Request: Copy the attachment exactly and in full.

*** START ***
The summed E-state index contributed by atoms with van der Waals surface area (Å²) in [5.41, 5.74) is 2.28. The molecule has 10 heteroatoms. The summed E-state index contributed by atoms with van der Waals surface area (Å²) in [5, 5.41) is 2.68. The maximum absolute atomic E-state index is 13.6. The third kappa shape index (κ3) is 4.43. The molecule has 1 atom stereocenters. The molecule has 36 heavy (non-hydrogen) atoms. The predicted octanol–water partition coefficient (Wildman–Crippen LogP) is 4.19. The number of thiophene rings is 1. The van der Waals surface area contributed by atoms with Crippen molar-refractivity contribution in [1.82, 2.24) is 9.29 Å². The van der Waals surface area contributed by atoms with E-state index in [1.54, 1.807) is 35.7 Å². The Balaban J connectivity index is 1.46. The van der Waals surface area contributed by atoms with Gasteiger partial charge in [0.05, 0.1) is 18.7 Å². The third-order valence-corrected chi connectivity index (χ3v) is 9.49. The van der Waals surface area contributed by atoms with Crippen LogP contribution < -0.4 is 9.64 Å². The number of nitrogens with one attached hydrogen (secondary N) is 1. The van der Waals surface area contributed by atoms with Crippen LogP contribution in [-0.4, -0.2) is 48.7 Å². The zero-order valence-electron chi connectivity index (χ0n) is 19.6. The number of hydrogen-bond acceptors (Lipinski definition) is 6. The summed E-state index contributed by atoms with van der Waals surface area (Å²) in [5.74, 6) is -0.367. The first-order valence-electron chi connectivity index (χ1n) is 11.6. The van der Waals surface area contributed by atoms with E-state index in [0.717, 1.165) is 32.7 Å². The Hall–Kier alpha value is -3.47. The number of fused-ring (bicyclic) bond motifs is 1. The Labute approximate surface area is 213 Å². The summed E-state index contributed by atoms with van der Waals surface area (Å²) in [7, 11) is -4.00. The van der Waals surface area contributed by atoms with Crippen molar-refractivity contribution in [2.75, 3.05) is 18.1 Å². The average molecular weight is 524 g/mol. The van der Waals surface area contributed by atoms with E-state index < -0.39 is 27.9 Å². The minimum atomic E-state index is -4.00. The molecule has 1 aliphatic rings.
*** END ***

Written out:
The summed E-state index contributed by atoms with van der Waals surface area (Å²) in [5.41, 5.74) is 2.28. The molecule has 10 heteroatoms. The summed E-state index contributed by atoms with van der Waals surface area (Å²) in [5, 5.41) is 2.68. The maximum absolute atomic E-state index is 13.6. The third kappa shape index (κ3) is 4.43. The molecule has 1 atom stereocenters. The molecule has 36 heavy (non-hydrogen) atoms. The predicted octanol–water partition coefficient (Wildman–Crippen LogP) is 4.19. The number of thiophene rings is 1. The van der Waals surface area contributed by atoms with Crippen molar-refractivity contribution in [1.82, 2.24) is 9.29 Å². The van der Waals surface area contributed by atoms with E-state index in [1.54, 1.807) is 35.7 Å². The Balaban J connectivity index is 1.46. The van der Waals surface area contributed by atoms with Gasteiger partial charge in [0.05, 0.1) is 18.7 Å². The third-order valence-corrected chi connectivity index (χ3v) is 9.49. The van der Waals surface area contributed by atoms with Crippen LogP contribution < -0.4 is 9.64 Å². The number of nitrogens with one attached hydrogen (secondary N) is 1. The van der Waals surface area contributed by atoms with Crippen LogP contribution in [-0.4, -0.2) is 48.7 Å². The zero-order valence-electron chi connectivity index (χ0n) is 19.6. The number of hydrogen-bond acceptors (Lipinski definition) is 6. The summed E-state index contributed by atoms with van der Waals surface area (Å²) in [5.74, 6) is -0.367. The first-order valence-electron chi connectivity index (χ1n) is 11.6. The van der Waals surface area contributed by atoms with E-state index in [0.717, 1.165) is 32.7 Å². The Hall–Kier alpha value is -3.47. The number of fused-ring (bicyclic) bond motifs is 1. The Labute approximate surface area is 213 Å². The summed E-state index contributed by atoms with van der Waals surface area (Å²) in [7, 11) is -4.00. The van der Waals surface area contributed by atoms with Crippen molar-refractivity contribution in [2.75, 3.05) is 18.1 Å². The average molecular weight is 524 g/mol. The van der Waals surface area contributed by atoms with E-state index < -0.39 is 27.9 Å². The minimum atomic E-state index is -4.00. The molecule has 1 aliphatic rings.